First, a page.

Despite Apple’s recent efforts to appease antitrust concerns, lawmakers in the United States are moving ahead with legislation to change how Apple runs its App Store to tackle concerns from developers and regulators around the globe.
Lawmakers determined to stop Apple’s alleged anti-competitive behavior in its App Store
Last month, a group of U.S. Senators introduced a bill to regulate the power of app store operators. Since then, the Cupertino tech giant agreed to establish a $100 million fund to settle a lawsuit by U.S. developers and made changes to its App Store policies. On Wednesday, Senator Amy Klobuchar said Congress is no longer trusting tech giants to “do the right thing.”
“Though Apple has taken some small steps to respond to criticism of its anti-competitive conduct, they did not go nearly far enough,” Klobuchar told Bloomberg. “There is growing momentum to pass the Open App Markets Act to finally address Apple and Google’s twin monopolies, and I will continue working with my colleagues on both sides of the aisle to get it done.”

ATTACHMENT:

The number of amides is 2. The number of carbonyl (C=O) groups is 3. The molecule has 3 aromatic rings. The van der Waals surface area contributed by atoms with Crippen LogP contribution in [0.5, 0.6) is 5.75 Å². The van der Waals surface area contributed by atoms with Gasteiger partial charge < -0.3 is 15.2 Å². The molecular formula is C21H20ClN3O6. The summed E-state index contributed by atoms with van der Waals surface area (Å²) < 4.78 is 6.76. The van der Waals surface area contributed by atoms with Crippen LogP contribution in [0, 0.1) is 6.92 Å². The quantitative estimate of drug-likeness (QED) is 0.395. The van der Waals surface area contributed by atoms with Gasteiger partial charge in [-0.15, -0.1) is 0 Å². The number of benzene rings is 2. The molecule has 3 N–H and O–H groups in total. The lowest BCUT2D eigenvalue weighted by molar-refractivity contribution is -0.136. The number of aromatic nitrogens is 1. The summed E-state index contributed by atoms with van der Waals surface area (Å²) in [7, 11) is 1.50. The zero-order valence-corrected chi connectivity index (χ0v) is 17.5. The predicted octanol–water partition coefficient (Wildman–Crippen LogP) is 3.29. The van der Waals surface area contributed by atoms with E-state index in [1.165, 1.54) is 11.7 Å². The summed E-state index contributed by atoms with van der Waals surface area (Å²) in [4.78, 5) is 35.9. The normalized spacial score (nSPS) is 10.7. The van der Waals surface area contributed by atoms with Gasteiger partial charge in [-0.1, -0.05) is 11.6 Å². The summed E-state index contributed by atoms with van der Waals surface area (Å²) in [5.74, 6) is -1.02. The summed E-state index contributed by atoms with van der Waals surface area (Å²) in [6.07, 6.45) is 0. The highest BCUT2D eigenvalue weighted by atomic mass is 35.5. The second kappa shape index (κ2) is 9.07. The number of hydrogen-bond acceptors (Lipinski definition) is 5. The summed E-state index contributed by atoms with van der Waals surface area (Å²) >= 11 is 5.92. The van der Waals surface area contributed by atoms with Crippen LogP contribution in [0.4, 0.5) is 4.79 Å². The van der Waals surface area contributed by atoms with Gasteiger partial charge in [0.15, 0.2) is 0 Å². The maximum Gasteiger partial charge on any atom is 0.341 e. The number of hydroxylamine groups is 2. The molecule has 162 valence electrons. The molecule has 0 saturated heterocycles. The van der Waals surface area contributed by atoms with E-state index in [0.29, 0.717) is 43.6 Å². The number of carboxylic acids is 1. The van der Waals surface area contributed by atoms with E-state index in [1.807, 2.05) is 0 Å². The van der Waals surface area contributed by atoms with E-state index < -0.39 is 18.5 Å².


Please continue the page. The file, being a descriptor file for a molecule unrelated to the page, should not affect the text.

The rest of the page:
The Open App Markets Act is aimed at creating “fair, clear, and enforceable rules” that will protect third-party competitors from tech titans like Apple and Google. According to the senators who are sponsoring the bill, Apple and Google have “gatekeeper control” over the two main operating systems on the market as well as their app stores. Therefore, it allows them to wield a significant amount of control on app market terms.
The bill, which is sponsored by U.S. Senators Richard Blumenthal, Marsha Blackburn, alongside Klobuchar, would prohibit app market operators from asking developers to use their own in-app payment systems and would be required to allow developers to distribute their apps through alternative app marketplaces.
As per Bloomberg, a recent bill passed by The South Korean National Assembly to open Apple and Google’s platforms to sideloading is helping drive U.S. legislators to work on making their own changes.
More senators are planning to sign onto the Open App Markets Act as co-sponsors. The next still is for the bill to get a hearing in the Senate Judiciary Committee. At the same time, lobbying groups backed by Apple and Google are increasing their efforts to block the proposed legislation.
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